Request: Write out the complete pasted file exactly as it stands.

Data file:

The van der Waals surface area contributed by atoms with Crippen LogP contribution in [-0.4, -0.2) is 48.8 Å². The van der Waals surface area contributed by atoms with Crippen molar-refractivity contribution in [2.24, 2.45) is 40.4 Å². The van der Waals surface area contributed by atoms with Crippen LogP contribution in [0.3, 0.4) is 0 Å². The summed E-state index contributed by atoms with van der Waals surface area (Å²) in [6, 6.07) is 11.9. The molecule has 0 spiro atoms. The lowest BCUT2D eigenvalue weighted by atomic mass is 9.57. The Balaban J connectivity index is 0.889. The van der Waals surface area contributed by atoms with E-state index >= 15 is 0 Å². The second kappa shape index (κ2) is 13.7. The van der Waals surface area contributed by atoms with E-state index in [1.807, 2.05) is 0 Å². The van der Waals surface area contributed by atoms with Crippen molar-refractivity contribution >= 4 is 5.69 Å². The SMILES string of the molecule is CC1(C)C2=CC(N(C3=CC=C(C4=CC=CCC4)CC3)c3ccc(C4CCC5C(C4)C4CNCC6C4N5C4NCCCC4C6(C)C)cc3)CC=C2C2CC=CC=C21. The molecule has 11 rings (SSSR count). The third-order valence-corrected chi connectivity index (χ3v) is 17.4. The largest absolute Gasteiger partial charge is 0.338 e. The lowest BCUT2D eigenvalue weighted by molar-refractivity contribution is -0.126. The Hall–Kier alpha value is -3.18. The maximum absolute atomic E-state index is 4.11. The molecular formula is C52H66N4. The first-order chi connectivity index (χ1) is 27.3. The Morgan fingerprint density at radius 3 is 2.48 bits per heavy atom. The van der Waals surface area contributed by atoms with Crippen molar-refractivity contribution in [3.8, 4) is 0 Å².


The van der Waals surface area contributed by atoms with Crippen LogP contribution in [-0.4, -0.2) is 48.8 Å². The van der Waals surface area contributed by atoms with Crippen molar-refractivity contribution in [2.24, 2.45) is 40.4 Å². The van der Waals surface area contributed by atoms with Crippen LogP contribution in [0.3, 0.4) is 0 Å². The summed E-state index contributed by atoms with van der Waals surface area (Å²) in [6, 6.07) is 11.9. The molecule has 0 spiro atoms. The lowest BCUT2D eigenvalue weighted by atomic mass is 9.57. The Balaban J connectivity index is 0.889. The van der Waals surface area contributed by atoms with E-state index >= 15 is 0 Å². The second kappa shape index (κ2) is 13.7. The van der Waals surface area contributed by atoms with E-state index in [1.807, 2.05) is 0 Å². The van der Waals surface area contributed by atoms with Crippen molar-refractivity contribution >= 4 is 5.69 Å². The SMILES string of the molecule is CC1(C)C2=CC(N(C3=CC=C(C4=CC=CCC4)CC3)c3ccc(C4CCC5C(C4)C4CNCC6C4N5C4NCCCC4C6(C)C)cc3)CC=C2C2CC=CC=C21. The molecule has 11 rings (SSSR count). The third-order valence-corrected chi connectivity index (χ3v) is 17.4. The largest absolute Gasteiger partial charge is 0.338 e. The lowest BCUT2D eigenvalue weighted by molar-refractivity contribution is -0.126. The Hall–Kier alpha value is -3.18. The maximum absolute atomic E-state index is 4.11. The molecular formula is C52H66N4. The first-order chi connectivity index (χ1) is 27.3. The Morgan fingerprint density at radius 3 is 2.48 bits per heavy atom. The van der Waals surface area contributed by atoms with Crippen molar-refractivity contribution in [3.8, 4) is 0 Å².